I should probably start this off with one, minor disclaimer: I have blogged about my husband before. I have blogged about your husband before. I am honest and blunt. I am not bashing. I am not talking crap. I am being truthful and real – things very few people seem to remember how to do anymore. If you don’t like my opinions or my feelings, by all means – you are entitled to yours. That doesn’t make mine wrong, though; and it doesn’t make me bad for being honest. I will repeat: I am not a bad person or a bad wife for being honest. And, more than anything: if Poor Nick didn’t want me to be honest about this stuff, he probably shouldn’t have done any of it.
The story of my husband and I – up to this point, that is – begins and ends with a cupcake.
When we first started seeing each other, Poor Nick told me that he really liked tiramisu. Those of you that’s aren’t bakers may not know this, but tiramisu is an incredibly difficult, expensive, and time-consuming thing to make. At one point, he was going to make dinner, so I decided to make a tiramisu cupcake for him. I spent close to eight hours baking that thing. When I got there, he had made a box of Macaroni and Cheese. His response when I finally asked if he liked it, since he’d said nothing? “Yeah, I mean it’s just a typical tiramisu.”
Flash forward to now, years later. The other day I was baking cupcakes for multiple occasions. It started with just my book club, but then I decided to bake a double batch since a friend was coming over for dinner and, also, so that Poor Nick would have some he could take to work. So what started as a batch of about 8 turned into a batch of 22. That night at dinner, he (of course) said nothing about the meal or the dessert I had prepared, and it was only when I asked that he responded “yeah it’s fine but it’s nothing special.”
Many of you (as faithful blog followers) will recall my blog last week when I talked about my hair appointment, which included my husband telling me that the photo I sent him didn’t “really do you any justice.” It wasn’t just about what he said, but about how he said it. Whatever his intentions may have been, what it sounded like was “wow – that photo is not doing you any favors, you should probably delete that from existence.”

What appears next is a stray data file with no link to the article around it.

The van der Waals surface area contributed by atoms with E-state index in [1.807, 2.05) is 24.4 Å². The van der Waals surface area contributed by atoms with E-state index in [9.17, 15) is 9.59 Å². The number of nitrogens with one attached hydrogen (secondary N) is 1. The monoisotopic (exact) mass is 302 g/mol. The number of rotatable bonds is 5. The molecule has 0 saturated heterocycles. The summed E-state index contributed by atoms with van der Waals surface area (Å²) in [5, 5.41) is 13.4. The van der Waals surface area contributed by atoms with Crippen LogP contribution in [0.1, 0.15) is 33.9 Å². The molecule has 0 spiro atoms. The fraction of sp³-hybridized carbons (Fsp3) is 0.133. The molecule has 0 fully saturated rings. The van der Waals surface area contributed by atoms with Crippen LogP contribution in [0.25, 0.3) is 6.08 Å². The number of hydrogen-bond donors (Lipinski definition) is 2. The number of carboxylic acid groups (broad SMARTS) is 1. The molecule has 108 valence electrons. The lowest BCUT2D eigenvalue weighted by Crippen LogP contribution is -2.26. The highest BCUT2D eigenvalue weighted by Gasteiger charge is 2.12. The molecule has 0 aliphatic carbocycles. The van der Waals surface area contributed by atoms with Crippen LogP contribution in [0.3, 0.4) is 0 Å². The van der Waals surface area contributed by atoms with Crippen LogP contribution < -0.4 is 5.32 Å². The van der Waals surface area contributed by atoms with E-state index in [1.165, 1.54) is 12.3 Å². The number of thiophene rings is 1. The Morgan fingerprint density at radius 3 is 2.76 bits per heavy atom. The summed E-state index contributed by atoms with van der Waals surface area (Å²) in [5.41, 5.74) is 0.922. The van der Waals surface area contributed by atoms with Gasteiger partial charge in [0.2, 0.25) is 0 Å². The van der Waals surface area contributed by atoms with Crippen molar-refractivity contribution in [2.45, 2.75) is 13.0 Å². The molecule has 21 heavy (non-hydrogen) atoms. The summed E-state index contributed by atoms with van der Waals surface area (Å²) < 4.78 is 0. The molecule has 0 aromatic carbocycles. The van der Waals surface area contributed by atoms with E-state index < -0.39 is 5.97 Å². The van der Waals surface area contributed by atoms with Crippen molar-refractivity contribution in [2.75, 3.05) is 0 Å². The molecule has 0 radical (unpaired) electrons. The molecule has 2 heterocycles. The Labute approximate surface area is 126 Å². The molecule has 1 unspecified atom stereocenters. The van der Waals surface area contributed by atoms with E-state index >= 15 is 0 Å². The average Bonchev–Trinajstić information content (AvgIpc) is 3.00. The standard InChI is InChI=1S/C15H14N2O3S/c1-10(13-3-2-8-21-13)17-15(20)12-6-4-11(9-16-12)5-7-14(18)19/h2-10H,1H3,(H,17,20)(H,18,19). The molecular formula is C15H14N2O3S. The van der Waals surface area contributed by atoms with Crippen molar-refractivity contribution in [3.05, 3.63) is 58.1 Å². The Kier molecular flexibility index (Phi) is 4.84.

I still got some comments, though, defending Poor Nick.
I thought about it more while I baked those “nothing special” cupcakes this week. While I baked those cupcakes, I thought about how if only things were different all along, I may not have taken it so personally.
If only that comment about the photo of my hair were just a fluke. If only he had told me I looked beautiful or nice or good in recent memory. If only Poor Nick had told me more than once in our entire time of knowing each other that I “look beautiful.” If only on our wedding day he had mustered more of a compliment than “those earrings are elegant.”
If only I could remember the last time he told me he loved me.
Maybe if my husband brought me flowers like other husbands do. Maybe if when I work really hard to make a delicious meal I didn’t have to fish for compliments, or if only he’d just smile and say “this is great, I want more!” Maybe when I spent an entire day cleaning the house from top to bottom, it wasn’t met with “you didn’t do anything out of the ordinary.” Maybe if Poor Nick greeted me with a hug and a kiss after getting home from work once in a while, instead of what he does do – which is go to visit the guinea pig and then ask where his dinner is.
Maybe – just maybe – if I could picture in my memory a time when he told me he loved me, I wouldn’t have taken that comment about the photo of my hair so personally.
You can see that this issue is much bigger than the cupcakes or any stupid comments about a photograph of my hair. I’m not interested in nonsense about how much he is my rock, or how much I don’t appreciate him – because, sadly, this has been going on all along. And while this is a pretty big deal, it is also only a small part of our marriage.
One of his friends once said to me that if I stopped “bashing” him he may be more inclined to treat me like a woman deserved of love and respect. But since when was being honest and expressing feelings “bashing?” And when one is silent about what they feel is wrong, they are the problem.